by Peter Stanford CARDINAL Basil Hume has sacked two governors of a West London Catholic school in an attempt to break the impasse over diocesan plans to reorganise secondary education in the area.
Two of the 12 foundation governors appointed by the Cardinal to the board of 21 at the Cardinal Vaughan School have been dismissed and a third has stood down.
Three new appointees of the Cardinal will take their seats at a September 23 meeting when the governors will be asked for the fourth time to approve diocesan plans to close the school's sixth form and join in with a tertiary college in nearby north Kensington. On the previous three occasions, the proposal has been thrown out despite the in-built majority of diocesan representatives.
David Marr and Dorothy Flynn have been sacked for "declining to represent the legitimate interests of the diocesan trustees who appoint them" according to a statement from the office of Mgr Ralph Brown, Vicar-General in the diocese.
In a letter to the headmasters, Cardinal Hume explained his decision, which has caused him "much concern and great sadness", in terms of his responsibility to "keep in mind the whole community, the interests of all and the furtherance of Catholic education in general".
The role of foundation governors has been misunderstood by some on the Vaughan board, wrote Cardinal Hume. Their place is "not to express personal preferences" but "to ensure that the decisions of the Trustees are implemented".
The three new governors Fr Francis Leonard, Fr Colin McLean and Mr Scanlon will face a hostiledeputation from the parents' Action Committee at the school. They are determined to keep the character of the Vaughan which regularly tops tables for examination results in inner London.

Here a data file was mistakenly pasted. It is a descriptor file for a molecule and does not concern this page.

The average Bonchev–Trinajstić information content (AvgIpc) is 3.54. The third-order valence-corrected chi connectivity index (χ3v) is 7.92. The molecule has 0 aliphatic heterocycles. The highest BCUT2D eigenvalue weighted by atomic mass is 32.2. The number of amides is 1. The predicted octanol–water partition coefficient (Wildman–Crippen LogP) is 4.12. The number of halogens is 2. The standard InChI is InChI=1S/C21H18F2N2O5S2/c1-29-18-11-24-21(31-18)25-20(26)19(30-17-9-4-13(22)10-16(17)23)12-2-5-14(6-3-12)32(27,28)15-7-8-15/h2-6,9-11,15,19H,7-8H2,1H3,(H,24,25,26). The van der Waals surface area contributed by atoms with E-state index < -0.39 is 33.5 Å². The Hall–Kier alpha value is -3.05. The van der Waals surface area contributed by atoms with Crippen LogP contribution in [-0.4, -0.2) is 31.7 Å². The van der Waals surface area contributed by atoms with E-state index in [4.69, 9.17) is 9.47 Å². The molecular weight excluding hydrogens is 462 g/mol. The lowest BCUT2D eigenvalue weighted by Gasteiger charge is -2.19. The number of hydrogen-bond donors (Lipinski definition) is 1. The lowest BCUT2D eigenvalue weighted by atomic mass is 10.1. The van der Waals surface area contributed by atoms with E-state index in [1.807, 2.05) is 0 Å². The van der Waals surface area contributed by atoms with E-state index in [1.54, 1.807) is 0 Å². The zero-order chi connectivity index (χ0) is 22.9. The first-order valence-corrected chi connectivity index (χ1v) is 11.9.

Since the dispute over the future of the school began at least three other governors have resigned, including Cardinal Hume's personal representative on the board, Philip Daniel. Mr Daniel's replacement, Fr Valdimir Felzmann, who taught at the school for 12 years, told the Catholic Herald that although the achievement of the diocesan plans had been a "painful" process, "it would be a big mistake to see the Cardinal as destroying the Vaughan".
If, as expected, the new faces on the Vaughan governors force the changes through next Wednesday, a second vote 28 days later will follow, and if that too is positive, the plans will go forward to Kenneth Baker, the Education Secretary for final approval. The Minister will invite opinions on the subject from all involved before making his decision.